Even relatively small levels of exposure to alcohol while in the womb can adversely affect a child’s IQ, according to a new study.
Researchers from the universities of Bristol and Oxford in England, using data from more than 4,000 mothers and their children in the Children of the 90s study (ALSPAC), analyzed genetic variations to investigate the effects of moderate drinking — defined as six or less alcoholic drinks a week — during pregnancy.
They discovered that four genetic variants in alcohol-metabolizing genes among the 4,167 children were strongly related to lower IQ at age 8. The child’s IQ was on average almost two points lower per genetic modification they possessed, according to the study.
The researchers note that this effect was only seen in the children of women who were moderate drinkers. There was no effect evident among children whose mothers did not drink during pregnancy, suggesting that it was the exposure to alcohol in the womb that was leading to the difference in IQ, according to the researchers. Heavy drinkers were not included in the study.
When a person drinks alcohol, ethanol is converted to acetaldehyde by a group of enzymes. Variations in the genes that “encode” these enzymes lead to differences in the ability to metabolize ethanol, the researchers explained. In people who are slow metabolizers, peak alcohol levels may be higher and persist for longer than in those who are fast metabolizers.
The researchers note that it is believed that the fast metabolism of ethanol protects against abnormal brain development in infants because less alcohol is delivered to the fetus, although they note that the exact mechanisms are still unclear.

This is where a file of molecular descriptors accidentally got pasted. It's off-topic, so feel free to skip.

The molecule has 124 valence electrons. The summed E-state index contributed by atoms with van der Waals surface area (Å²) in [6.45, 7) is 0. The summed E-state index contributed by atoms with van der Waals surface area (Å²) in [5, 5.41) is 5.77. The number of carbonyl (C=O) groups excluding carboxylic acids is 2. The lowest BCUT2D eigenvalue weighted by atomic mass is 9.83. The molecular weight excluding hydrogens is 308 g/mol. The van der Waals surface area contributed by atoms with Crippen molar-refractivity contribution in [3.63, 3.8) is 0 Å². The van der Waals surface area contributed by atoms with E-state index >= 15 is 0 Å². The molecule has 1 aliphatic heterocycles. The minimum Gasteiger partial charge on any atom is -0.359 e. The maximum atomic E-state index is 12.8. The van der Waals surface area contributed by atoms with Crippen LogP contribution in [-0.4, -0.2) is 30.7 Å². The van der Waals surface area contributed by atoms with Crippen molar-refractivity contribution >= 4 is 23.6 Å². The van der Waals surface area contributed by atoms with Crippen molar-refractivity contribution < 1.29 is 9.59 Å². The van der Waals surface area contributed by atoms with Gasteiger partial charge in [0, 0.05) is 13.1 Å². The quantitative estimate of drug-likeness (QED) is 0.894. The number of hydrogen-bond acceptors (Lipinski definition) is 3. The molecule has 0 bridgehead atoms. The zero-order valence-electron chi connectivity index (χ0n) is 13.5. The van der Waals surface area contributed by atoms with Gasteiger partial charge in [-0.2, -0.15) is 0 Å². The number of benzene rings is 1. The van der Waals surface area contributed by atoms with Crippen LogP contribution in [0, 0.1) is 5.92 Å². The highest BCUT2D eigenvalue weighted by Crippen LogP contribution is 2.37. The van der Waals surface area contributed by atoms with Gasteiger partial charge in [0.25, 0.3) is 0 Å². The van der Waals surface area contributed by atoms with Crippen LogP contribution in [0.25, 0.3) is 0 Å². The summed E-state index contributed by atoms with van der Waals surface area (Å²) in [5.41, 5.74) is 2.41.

Previous studies relied on observational evidence, but this is problematic, according to the researchers. Observational studies often find that moderate drinking is beneficial compared to abstention, but this is because mothers who drink in moderation during pregnancy are typically well-educated, have a good diet and are unlikely to smoke — all factors linked to higher IQ in the child, and which mask any negative effect that exposure to alcohol may have, the researchers explain.
This study, on the other hand, used a technique known as Mendelian randomization, which is “a scientifically robust way” of investigating the links between exposures and later diseases, using genetic variants that modify exposure levels and are not influenced by lifestyle or other factors, the researchers said.
The mothers’ alcohol intake was based on a questionnaire completed when they were 18 weeks pregnant. It included questions about the average amount and frequency of alcohol consumption before the current pregnancy, during the first trimester, and in the previous two weeks or at the time when they first felt the baby move.
Around 32 weeks the mother completed another questionnaire in which she was asked about her average weekday and weekend alcohol consumption, from which weekly intake was derived. Any woman who reported drinking, even if it was less than one drink per week either in the first trimester or when she felt the baby first move, was classified as drinking during pregnancy.
The children’s IQs were tested when they were 8 using a shortened version of the Wechsler Intelligence Scale for Children from which an overall age adjusted total score was derived.
“Our results suggest that even at levels of alcohol consumption which are normally considered to be harmless, we can detect differences in childhood IQ, which are dependent on the ability of the fetus to clear this alcohol,” said Sarah Lewis, Ph.D., the study’s main author. “This is evidence that even at these moderate levels, alcohol is influencing fetal brain development.”
Dr. Ron Gray from the University of Oxford, who led the research, noted that while the study was complex, its message was simple. “Even moderate amounts of alcohol during pregnancy can have an effect on future child intelligence, so women have good reason to choose to avoid alcohol when pregnant,” he said.
The study was published in PLOS ONE.
Source: University of Bristol